For 26 weeks I will take you on a family history journey through the alphabet, one letter at a time. I have decided that each post will be educational in nature, focusing on topics related to resources, methodology, tools, etc. Although the challenge is complete, there are still some people who are finishing up and Alona, the host, is encouraging others to participate anyway. Additional information on the challenge, can be found at Take the ‘Family History Through the Alphabet’ Challenge.
This week I thought I’d talk a little bit about Historypin. This is a website community that integrates with Google Maps and allows you to upload images and “pin” them to a location. You can see other pins by looking at a location on the map or visit a user’s profile to see what they’ve pinned. You can even comment on pins. To get a better idea of Historypin, watch this 90 second video they created, which does a great job of explaining it.
I’ve been aware of Historypin for awhile, and had explored it a few times in the past. Yesterday, I took some time to get a better feel for it and even uploaded some of my own photos (you can see my pins here). I also created two collections. Collections allow you to group pins anyway you like, and they can include your own photos or those posted by other users (you have to mark the pin as a favorite).
It’s a neat website and many people are participating and adding photos. In fact, several schools, universities/colleges, libraries, archives, and historical societies are using Historypin as a way to bring their collections to the public. Here are a few that you may be interested in taking a look at:
- National Archives (US)
- Historic New England
- Ryerson & Burnham Libraries, The Art Institute of Chicago
- Connecticut State Library
- University of Illinois at Chicago Library
- California State Library
- Missouri History Museum
- Chicago History Museum
- Peoria Historical Society
- Newport Historical Society
- Library of Congress (created by Historypin)
The only problem I have with HistoryPin is that there is no feed for the users you follow. In fact, I had a hard time finding a list of the users I do follow (other than seeing an “un-fan” button on a user’s profile). I finally found this, but it’s buried within my channel’s control panel,1 which is a shame; it would be nice for other users to see what users I follow. I’d also really like to have a place where I can see what new items have been added by the users I follow. Maybe this is something Historypin will provide in the future.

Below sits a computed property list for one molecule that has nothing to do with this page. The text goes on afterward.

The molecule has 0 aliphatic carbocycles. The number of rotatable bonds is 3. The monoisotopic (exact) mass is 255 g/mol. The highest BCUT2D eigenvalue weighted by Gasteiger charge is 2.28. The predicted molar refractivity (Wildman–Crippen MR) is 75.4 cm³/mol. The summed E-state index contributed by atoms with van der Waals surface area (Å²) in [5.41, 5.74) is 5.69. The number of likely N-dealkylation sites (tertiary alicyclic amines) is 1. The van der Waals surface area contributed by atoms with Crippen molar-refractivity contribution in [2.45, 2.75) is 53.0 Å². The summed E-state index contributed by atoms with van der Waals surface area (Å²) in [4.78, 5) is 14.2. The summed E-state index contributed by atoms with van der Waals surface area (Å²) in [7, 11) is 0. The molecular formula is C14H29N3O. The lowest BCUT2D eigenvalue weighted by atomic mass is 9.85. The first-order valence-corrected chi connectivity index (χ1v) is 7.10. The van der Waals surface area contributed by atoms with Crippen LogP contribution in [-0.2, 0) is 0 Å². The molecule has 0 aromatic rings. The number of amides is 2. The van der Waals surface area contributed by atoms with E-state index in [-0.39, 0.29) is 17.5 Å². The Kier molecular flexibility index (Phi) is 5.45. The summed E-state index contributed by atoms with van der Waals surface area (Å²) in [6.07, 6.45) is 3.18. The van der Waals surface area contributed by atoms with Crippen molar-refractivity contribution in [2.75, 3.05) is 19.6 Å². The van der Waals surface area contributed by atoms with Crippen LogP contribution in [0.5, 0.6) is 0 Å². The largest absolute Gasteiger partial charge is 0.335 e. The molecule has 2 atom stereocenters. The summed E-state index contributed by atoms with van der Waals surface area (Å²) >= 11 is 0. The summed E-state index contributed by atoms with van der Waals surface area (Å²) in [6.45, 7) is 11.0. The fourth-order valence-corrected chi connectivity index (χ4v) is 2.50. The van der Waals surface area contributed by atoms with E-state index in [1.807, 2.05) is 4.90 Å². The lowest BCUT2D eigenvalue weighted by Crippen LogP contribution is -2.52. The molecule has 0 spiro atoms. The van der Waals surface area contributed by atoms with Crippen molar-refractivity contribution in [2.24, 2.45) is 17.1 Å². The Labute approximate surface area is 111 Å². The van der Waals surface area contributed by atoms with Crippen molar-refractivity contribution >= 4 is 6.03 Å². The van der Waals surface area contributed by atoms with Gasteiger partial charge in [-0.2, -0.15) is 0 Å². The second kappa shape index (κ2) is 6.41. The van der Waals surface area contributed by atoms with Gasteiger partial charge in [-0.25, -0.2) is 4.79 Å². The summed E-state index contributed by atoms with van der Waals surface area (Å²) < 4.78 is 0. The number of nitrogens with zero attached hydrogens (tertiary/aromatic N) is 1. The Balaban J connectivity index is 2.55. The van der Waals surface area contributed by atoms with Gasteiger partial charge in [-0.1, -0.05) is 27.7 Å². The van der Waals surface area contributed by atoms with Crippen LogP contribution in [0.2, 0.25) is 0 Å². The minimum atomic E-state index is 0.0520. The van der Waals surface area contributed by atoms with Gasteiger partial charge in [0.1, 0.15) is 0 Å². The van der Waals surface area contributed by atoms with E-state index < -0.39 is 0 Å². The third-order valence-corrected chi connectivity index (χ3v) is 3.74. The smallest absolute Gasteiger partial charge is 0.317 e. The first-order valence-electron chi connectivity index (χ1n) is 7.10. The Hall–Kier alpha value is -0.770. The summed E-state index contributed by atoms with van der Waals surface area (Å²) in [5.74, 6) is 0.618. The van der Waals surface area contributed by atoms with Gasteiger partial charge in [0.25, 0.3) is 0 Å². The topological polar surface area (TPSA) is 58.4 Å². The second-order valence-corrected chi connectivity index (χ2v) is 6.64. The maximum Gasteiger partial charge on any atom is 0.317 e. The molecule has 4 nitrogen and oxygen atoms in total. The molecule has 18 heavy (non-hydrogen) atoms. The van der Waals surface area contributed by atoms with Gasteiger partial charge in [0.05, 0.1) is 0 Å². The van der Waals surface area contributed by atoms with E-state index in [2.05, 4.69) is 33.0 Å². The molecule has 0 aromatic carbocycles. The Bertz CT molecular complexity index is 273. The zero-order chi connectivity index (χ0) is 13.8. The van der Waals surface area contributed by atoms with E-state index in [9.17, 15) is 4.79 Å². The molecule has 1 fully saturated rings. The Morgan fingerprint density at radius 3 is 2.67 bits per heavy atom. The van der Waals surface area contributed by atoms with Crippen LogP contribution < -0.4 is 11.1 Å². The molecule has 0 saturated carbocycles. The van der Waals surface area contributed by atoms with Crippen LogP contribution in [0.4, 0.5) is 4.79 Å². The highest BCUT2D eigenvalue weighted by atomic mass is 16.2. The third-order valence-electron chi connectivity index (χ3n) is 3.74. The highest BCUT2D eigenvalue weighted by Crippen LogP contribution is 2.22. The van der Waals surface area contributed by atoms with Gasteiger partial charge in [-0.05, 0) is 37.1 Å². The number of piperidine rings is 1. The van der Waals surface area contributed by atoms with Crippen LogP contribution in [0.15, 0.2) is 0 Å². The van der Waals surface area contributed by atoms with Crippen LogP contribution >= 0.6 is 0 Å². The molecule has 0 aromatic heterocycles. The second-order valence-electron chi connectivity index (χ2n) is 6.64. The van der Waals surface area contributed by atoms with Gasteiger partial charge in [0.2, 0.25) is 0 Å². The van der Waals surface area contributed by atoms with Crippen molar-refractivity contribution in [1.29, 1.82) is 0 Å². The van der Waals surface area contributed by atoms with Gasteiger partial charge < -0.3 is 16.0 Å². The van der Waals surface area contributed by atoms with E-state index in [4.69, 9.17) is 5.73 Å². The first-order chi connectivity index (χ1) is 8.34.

Regardless of my small complaint, I think it’s a great resource for genealogists and historians. It’s great for individuals to share photos and information from their collections, as well as a way for organizations to share their collections. Hmm, maybe this could be a project for historical and/or genealogical societies to consider as a way to share their collections, gain exposure, and provide opportunities for members who want to volunteer their time to a worthy project. For information on starting a partnership project with Historypin, see the Libraries, Archives, and Museums page.
So, what do you think? Is this something you might consider using? Please share your thoughts. If you are already using Historypin, please tell me how you are utilizing the features and what you like or don’t like (and share a link to your channel so I can check it out!).
1. To see a list of the users you follow, visit your channel, then in the Statistic tab, choose “See list” next to “Channels I’m a Fan of.”